Biology X | LIFE PROCESSES | WHAT ARE LIFE PROCESSES?

WHAT ARE LIFE PROCESSES?

The maintenance functions of living organisms must go on even when they are not doing anything particular. Even when we are just sitting in class, even if we are just asleep, this maintenance job has to go on. The processes which together perform this maintenance job are life processes.

Since these maintenance processes are needed to prevent damage and break-down, energy is needed for them. This energy comes from outside the body of the individual organism. So there must be a process to transfer a source of energy from outside the body of the organism, which we call food, to the inside, a process we commonly call nutrition. If the body size of the organisms is to grow, additional raw material will also be needed from outside. Since life on earth depends on carbonbased molecules, most of these food sources are also carbon-based. Depending on the complexity of these carbon sources, different organisms can then use different kinds of nutritional processes.

The outside sources of energy could be quite varied, since the environment is not under the control of the individual organism. These sources of energy, therefore, need to be broken down or built up in the body, and must be finally converted to a uniform source of energy that can be used for the various molecular movements needed for maintaining living structures, as well as to the kind of molecules the body needs to grow. For this, a series of chemical reactions in the body are necessary. Oxidising-reducing reactions are some of the most common chemical means to break-down molecules. For this, many organisms use oxygen sourced from outside the body. The process of acquiring oxygen from outside the body, and to use it in the process of break-down of food sources for cellular needs, is what we call respiration.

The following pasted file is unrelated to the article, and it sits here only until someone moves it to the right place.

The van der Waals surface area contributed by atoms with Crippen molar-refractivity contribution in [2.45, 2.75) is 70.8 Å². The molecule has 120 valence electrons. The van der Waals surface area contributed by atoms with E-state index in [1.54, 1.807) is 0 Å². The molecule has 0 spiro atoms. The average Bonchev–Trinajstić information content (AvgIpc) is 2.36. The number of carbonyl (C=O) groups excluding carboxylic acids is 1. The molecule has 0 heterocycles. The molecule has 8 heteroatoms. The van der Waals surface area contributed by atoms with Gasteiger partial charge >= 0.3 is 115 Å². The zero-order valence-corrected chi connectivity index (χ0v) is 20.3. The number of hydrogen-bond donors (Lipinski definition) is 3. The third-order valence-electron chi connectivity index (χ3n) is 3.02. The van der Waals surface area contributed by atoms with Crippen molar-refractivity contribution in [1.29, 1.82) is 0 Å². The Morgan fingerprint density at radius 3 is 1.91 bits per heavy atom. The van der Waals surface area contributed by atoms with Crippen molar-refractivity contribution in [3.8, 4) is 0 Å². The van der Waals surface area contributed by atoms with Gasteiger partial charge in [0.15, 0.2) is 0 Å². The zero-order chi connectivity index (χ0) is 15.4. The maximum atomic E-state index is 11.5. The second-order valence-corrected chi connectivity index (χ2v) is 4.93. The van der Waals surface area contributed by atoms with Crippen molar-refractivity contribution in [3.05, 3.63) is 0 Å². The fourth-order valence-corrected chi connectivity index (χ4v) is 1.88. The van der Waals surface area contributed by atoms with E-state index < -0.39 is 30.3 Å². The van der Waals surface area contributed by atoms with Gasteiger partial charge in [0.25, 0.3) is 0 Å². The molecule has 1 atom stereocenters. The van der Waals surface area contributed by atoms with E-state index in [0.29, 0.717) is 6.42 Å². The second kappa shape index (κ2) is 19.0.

In the case of a single-celled organism, no specific organs for taking in food, exchange of gases or removal of wastes may be needed because the entire surface of the organism is in contact with the environment. But what happens when the body size of the organism increases and the body design becomes more complex? In multi-cellular organisms, all the cells may not be in direct contact with the surrounding environment. Thus, simple diffusion will not meet the requirements of all the cells. We have seen previously how, in multi-cellular organisms, various body parts have specialised in the functions they perform. We are familiar with the idea of these specialised tissues, and with their organisation in the body of the organism. It is therefore not surprising that the uptake of food and of oxygen will also be the function of specialised tissues. However, this poses a problem, since the food and oxygen are now taken up at one place in the body of the organisms, while all parts of the body need them. This situation creates a need for a transportation system for carrying food and oxygen from one place to another in the body.

When chemical reactions use the carbon source and the oxygen for energy generation, they create by-products that are not only useless for the cells of the body, but could even be harmful. These waste byproducts are therefore needed to be removed from the body and discarded outside by a process called excretion. Again, if the basic rules for body design in multi-cellular organisms are followed, a specialised tissue for excretion will be developed, which means that the transportation system will need to transport waste away from cells to this excretory tissue.

Let us consider these various processes, so essential to maintain life, one by one.

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